The Case For Sitting Behind The Bar

There’s an old aphorism in the service industry: “if you can lean, you can clean”; to put it another way, if you have time to lean against the counter, you could be doing something else instead of relaxing.

The US service industry has a longstanding (pun intended) emphasis on looking busy and alert. No matter how little there is to do at any given moment—or whether a task can be done sitting—we equate standing and movement with productivity and that workers should always be looking for more to do. 

As a former barista, I find this dynamic unnecessary and harmful. After just three years of working behind the bar, I developed chronic body pain and posture issues from standing during long shifts on concrete floors. During many of my shifts, there were always lulls in service or tasks I could effectively accomplish while sitting. Whether stamping cups, running a register, or simply taking a break, allowing baristas to sit when and where possible doesn’t inhibit the quality of their service—and can even improve it. 

When morale is high, baristas thrive, and customers receive great service—allowing baristas to sit when and where possible can be a powerful act of care and respect for your employees. 

Barista Work is Tiring

The classic American ideal of the service worker is someone who exists not just to serve customers but to do so with a smile—no matter what. Hospitality and care are beautiful things, but this expectation can become toxic when it leads to abuse or health issues for workers. 

One of the most enduring catchphrases in customer service work is “the customer is always right.” This mindset can create a workplace culture where owners and customers may expect baristas to be superhuman. 

Barista work is physically and emotionally exhausting. Sitting down when possible offers not just physical relief but is also an empowering statement against a culture that views comfort as a sign of laziness. A simple act like being allowed to sit cultivates an environment where baristas can give service with a smile voluntarily because they feel adequately rested, cared for, and appreciated as the professionals they are.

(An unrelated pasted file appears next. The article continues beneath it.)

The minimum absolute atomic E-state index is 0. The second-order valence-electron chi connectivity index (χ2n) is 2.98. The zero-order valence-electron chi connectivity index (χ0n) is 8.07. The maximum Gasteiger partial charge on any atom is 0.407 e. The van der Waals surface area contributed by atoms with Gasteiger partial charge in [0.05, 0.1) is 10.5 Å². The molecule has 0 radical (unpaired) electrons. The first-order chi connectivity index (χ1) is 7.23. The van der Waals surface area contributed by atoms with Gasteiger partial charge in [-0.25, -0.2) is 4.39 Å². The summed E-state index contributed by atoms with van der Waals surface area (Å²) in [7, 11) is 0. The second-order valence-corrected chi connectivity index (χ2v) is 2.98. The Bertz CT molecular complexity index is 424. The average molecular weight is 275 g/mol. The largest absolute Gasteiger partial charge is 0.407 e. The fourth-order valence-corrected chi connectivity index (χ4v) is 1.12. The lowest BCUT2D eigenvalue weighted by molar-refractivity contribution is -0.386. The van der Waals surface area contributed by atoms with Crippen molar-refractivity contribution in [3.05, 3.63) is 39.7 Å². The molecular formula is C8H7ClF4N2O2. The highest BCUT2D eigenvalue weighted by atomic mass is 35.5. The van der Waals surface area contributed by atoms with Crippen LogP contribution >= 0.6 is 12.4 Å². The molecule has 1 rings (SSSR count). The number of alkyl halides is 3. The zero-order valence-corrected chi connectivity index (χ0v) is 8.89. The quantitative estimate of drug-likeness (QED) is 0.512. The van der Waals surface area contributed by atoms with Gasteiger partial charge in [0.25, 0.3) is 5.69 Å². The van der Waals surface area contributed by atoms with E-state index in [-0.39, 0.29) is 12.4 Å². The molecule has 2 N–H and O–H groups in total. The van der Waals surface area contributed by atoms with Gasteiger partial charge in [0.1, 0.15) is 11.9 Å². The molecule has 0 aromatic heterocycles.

“I believe that people should be given a chance for rest and peace,” says Hannah Craig, who has worked in the service industry for nine years and through two pregnancies. “It builds a sense of morale when you’re taken care of. It allows us a moment to gather our being together.” 

While pregnant, she worked for a company that removed her chair without explanation. “When I approached them about it, explaining that I was pregnant and caught up on chores, they said we need to be available and not look lazy behind the bar,” she says. “I take issue with the concept that baristas who sit down are lazy, it’s just frustrating and untrue.”

Craig also notes that many cafe owners spend most of their day sitting in offices. “I understand everyone has a role and different demands, but if your cafe is settled and the chores are up to date, take a damn seat. You deserve it.” 

Many Baristas Suffer from Chronic Pain

Chronic pain is common in the barista field, as Regan Crisp wrote for Fresh Cup in 2015. “Tamping, steaming, and removing portafilters—the essential functions of being a barista—are not innocuous routines. The repeated stress of the muscle groups used during such tasks can lead to injuries, chronic pain, and even permanent damage,” Crisp writes. “Though harder to spot than steam wand burns, the aches that come from overstressed muscles are just as essential to mitigate and plan for when it comes to the health and wellness of your staff.”